Coupled superconducting microwave resonators for studies of electro-mechanical interaction

Gunupudi, Bindu (2015). Coupled superconducting microwave resonators for studies of electro-mechanical interaction. University of Birmingham. Ph.D.

PDF - Accepted Version

Download (16MB)


The motivation behind the work described in this thesis is to study the coupling between a nanobar and a pair of identical, coupled, superconducting microwave resonators, where the splitting frequency at their avoided crossing is close to the nanobar resonant frequency.

The splitting frequency as a function of the coupling between the microwave resonators has been thoroughly investigated by theoretical simulations in COMSOL and AIM Spice, and experimentally verified by low temperature measurements. Deviations of the measured splitting from the theoretical values and reflection measurements showed that the resonators required to be tuned in order to reach the avoided crossing.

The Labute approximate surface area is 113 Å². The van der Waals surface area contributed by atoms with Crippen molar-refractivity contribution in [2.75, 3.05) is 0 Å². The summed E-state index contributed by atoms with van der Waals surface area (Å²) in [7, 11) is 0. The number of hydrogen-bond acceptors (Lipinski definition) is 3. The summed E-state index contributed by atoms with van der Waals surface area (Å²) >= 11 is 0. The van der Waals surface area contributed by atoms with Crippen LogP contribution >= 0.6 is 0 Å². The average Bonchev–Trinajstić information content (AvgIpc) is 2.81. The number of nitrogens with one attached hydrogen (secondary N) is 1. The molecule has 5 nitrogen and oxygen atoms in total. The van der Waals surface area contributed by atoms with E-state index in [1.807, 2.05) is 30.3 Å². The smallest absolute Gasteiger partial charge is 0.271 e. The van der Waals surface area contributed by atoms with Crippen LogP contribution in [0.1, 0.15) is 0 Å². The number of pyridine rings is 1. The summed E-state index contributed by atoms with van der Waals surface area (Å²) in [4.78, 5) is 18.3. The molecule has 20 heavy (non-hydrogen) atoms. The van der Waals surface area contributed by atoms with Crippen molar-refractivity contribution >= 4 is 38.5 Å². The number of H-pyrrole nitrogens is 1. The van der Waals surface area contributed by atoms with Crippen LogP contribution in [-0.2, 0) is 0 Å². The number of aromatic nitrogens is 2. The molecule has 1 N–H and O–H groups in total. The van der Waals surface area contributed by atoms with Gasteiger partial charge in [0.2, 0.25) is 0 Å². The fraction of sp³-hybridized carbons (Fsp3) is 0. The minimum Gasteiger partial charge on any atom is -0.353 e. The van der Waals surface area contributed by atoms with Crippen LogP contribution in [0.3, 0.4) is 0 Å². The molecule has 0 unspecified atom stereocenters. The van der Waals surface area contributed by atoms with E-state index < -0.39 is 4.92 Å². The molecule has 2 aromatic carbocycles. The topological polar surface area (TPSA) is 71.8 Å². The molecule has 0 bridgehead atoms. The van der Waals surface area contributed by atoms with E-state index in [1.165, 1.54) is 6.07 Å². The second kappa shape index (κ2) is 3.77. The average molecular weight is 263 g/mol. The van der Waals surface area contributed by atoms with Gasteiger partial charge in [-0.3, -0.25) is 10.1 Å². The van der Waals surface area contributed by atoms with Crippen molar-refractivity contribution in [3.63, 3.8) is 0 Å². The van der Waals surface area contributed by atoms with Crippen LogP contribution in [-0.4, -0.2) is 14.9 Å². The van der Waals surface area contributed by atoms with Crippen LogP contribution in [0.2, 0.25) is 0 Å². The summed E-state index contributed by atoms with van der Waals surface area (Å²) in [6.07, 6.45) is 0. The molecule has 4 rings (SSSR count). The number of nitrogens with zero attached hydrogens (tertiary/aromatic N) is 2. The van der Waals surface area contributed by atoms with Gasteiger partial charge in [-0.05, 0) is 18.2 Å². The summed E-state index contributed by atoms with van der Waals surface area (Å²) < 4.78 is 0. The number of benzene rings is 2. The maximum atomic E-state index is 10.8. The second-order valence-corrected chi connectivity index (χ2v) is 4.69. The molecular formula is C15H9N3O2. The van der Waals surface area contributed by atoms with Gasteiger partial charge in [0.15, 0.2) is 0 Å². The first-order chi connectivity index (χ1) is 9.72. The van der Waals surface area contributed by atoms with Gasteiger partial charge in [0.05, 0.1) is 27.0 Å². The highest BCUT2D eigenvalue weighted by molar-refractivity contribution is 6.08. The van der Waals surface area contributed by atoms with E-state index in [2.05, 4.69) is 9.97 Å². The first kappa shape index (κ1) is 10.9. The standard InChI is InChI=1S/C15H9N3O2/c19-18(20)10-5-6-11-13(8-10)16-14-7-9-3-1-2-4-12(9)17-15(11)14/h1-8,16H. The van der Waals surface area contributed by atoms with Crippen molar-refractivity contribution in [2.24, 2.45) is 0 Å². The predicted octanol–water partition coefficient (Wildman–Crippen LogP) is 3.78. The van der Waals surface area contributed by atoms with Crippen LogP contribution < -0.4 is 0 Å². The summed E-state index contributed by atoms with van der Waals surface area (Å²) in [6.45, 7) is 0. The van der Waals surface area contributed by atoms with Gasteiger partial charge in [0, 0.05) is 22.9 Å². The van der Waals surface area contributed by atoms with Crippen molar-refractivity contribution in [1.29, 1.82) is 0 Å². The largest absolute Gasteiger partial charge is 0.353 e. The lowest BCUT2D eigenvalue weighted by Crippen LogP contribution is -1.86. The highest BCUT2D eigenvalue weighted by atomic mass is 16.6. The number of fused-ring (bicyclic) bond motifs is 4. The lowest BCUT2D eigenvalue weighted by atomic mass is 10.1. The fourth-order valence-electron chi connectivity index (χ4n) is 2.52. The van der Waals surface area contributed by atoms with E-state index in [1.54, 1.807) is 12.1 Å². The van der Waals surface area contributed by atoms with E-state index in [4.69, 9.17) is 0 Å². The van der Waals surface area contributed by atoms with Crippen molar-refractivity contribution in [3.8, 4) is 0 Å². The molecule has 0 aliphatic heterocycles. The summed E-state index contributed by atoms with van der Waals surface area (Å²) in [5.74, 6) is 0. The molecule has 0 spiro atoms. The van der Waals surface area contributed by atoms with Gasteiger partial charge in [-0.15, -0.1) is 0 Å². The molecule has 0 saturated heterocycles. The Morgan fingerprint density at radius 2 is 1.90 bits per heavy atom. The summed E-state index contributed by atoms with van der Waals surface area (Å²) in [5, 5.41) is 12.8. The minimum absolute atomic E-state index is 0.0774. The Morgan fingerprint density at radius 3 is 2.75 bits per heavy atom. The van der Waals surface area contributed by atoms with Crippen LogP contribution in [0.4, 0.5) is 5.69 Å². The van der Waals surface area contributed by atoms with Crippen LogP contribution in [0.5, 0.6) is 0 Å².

A novel tuning mechanism was devised and implemented in-situ in the experiments. Tuning of resonators was successfully achieved and there was excellent agreement of the measured splitting with the predicted values. A wide frequency tuning range of 50 MHz was obtained, more than required for our experiments, without degrading the high resonator quality factors (~10\(^5\)). This enabled the measurement of the inherent splitting of the coupled resonator frequencies at the avoided crossing, and more importantly, paves the way for studies of electro-mechanical interaction.

In the absence of nanobars, an analogous experiment that varied the resonator inductance instead of
its capacitance was devised. The resonant frequency of one of the resonators was perturbed using a small
amplitude magnetic field using a coil placed underneath the sample, a case that has not been previously
explored. The results obtained from these preliminary experiments have shown a good agreement with the
theoretical predictions.

Type of Work: Thesis (Doctorates > Ph.D.)
Award Type: Doctorates > Ph.D.
College/Faculty: Colleges (2008 onwards) > College of Engineering & Physical Sciences
School or Department: School of Physics and Astronomy
Funders: None/not applicable
Subjects: Q Science > QC Physics
T Technology > TK Electrical engineering. Electronics Nuclear engineering


Request a Correction Request a Correction
View Item View Item


Downloads per month over past year